Review: Siege #3

Siege continues to impress as characters finally wake up out of their years-long stupor and realize, “Wait, putting a bunch of supervillains in charge of everything was a bad idea, not a good one.”  Admittedly, no rationalization is given as to why this was seen to be a good idea in the first place, but in the spirit of fair reviewing, I won’t criticize Siege for the events of House of MCivil War, Secret Invasion, or Dark Reign.  Instead, I will simply say this: with an excellent art team and a relentless pace, Siege resembles the epic scope and breakneck action adventure of Bendis’ best Mighty Avengers issues, but without thought bubbles or ass-shots.  There’s no impressive narrative trickery and the characters are little more than props for elaborate, gorgeous fight scenes, but that doesn’t stop Siege #3 from excelling at upping the ante of an already-epic action book.

Grade: B+

– Cal Cleary

Siege #2

Siege #1

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10 thoughts on “Review: Siege #3

  1. I desperately wanted to like Civil War and Secret Invasion, as both are absolutely brilliant concepts, easily executable in the setting, and excellent engines of change.

    Unfortunately, both were also extremely sloppily constructed. They were complete messes, narratively speaking, with poor characterization and atrocious plotting.

    Siege lacks the ambition of either book, which normally would cause me to take points off… but after seeing what an excess of ambition did to the conceptually simple Blackest Night, I am willing to forgive its simplicity and reward the fact that it is coherent, does not require ceaseless tie-ins, and is genuinely pretty exciting.

    Because that’s considerably more than most other big events have going for them.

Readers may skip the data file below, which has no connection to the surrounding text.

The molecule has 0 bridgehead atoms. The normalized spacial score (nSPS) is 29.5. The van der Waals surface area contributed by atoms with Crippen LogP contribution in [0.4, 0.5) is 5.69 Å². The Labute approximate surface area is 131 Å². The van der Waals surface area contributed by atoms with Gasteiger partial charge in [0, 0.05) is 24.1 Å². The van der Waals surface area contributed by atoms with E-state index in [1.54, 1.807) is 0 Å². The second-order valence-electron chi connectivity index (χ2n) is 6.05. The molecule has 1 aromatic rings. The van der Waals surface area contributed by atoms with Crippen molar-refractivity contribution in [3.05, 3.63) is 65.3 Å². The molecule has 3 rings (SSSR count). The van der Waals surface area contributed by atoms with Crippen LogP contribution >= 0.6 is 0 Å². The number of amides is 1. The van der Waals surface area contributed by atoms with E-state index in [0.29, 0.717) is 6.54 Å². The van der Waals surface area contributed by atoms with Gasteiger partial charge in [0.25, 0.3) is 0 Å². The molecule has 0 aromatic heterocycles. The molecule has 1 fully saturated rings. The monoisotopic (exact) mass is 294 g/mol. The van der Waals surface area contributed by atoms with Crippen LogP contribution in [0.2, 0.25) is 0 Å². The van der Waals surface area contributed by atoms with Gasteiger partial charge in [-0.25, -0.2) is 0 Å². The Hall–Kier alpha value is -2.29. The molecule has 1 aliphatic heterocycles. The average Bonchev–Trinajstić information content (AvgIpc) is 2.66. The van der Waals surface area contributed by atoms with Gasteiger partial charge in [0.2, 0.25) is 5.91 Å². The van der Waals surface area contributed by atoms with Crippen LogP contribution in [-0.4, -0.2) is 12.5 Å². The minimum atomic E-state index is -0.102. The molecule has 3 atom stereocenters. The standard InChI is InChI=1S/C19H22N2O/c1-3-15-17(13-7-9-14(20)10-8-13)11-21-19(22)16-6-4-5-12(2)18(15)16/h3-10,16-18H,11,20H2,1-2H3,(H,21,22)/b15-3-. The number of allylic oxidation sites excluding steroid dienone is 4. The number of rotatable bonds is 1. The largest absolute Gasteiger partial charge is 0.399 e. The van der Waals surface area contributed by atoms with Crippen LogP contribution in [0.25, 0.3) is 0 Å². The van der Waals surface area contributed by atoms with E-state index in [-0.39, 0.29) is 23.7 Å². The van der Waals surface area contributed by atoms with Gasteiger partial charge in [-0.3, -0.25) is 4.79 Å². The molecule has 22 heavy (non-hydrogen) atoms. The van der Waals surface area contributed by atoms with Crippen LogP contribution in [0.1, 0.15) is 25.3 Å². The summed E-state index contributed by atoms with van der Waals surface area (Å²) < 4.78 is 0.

• I will always take the ambitious failure over mediocrity.

      Civil War didn’t require a single tie-in, and was actually damaged by most of them.

      It was the most discussed comic of all time!

      And it looked better!

      • I would normally take an ambitious failure over mediocrity, but Big Event Comics have removed that standard.

        Before I judge it on anything else, I ask: at a basic level, does this hold together as a story? Secret Invasion and Blackest Night do not. Once you introduce characterization or any sort of knowledge of American government or law, neither does Civil War.

        Siege, on the other hand, does. And not only does it make sense, it has plenty of solid action beats.

        I’m not happy that the scale on which I have to judge Big Events has been lowered to that of a 4th grade creative writing class, but when they routinely fail at BASELINE COHERENCY, there are issues that must be addressed before this particular genre can achieve anything other than ‘Michael Bay’s Wet Dream’ status.

  2. The only thing impressive about Siege is how it manages to be even bigger garbage than secret invasion. Seriously, do you actually read these comics or just automatically say how wonderful they are because Bendis wrote it?

    • Given that I make a point of singling out Secret Invasion and House of M in the review as utter garbage that make the background of Siege hard to swallow, I have to ask: do you actually read these reviews or just automatically hate anyone who disagrees with you once?

      SIEGE is coherent, with excellent art and good action beats. This makes it better than most Big Event comics. I do not like a great deal of Bendis’ output, as you would know if you followed the site. I panned Secret Invasion, haven’t read Secret Avengers, Secret War, Daredevil, the Pulse and Ultimate Spider-Man, and absolutely despised House of M and Disassembled.

      Now, normally, I don’t give a shit if you don’t read a lot of the site, but if you’re going to critique my review on the basis of every other review I’ve written, try reading ANY other reviews I’ve written.

      • You’re such a Bendis apologist!

        And a Johns hater!

        Your finger is far from the pulse of the comic community!

  3. I’m no fan of Siege so far, it’s a crowded, predictable and rushed big-event. But Dark Avengers #15 is really the most offensive and wasteful contribution from Bendis this month.

  4. When all this is touted as the culmination of years worth of storylines, I can’t see how it is anything but that.

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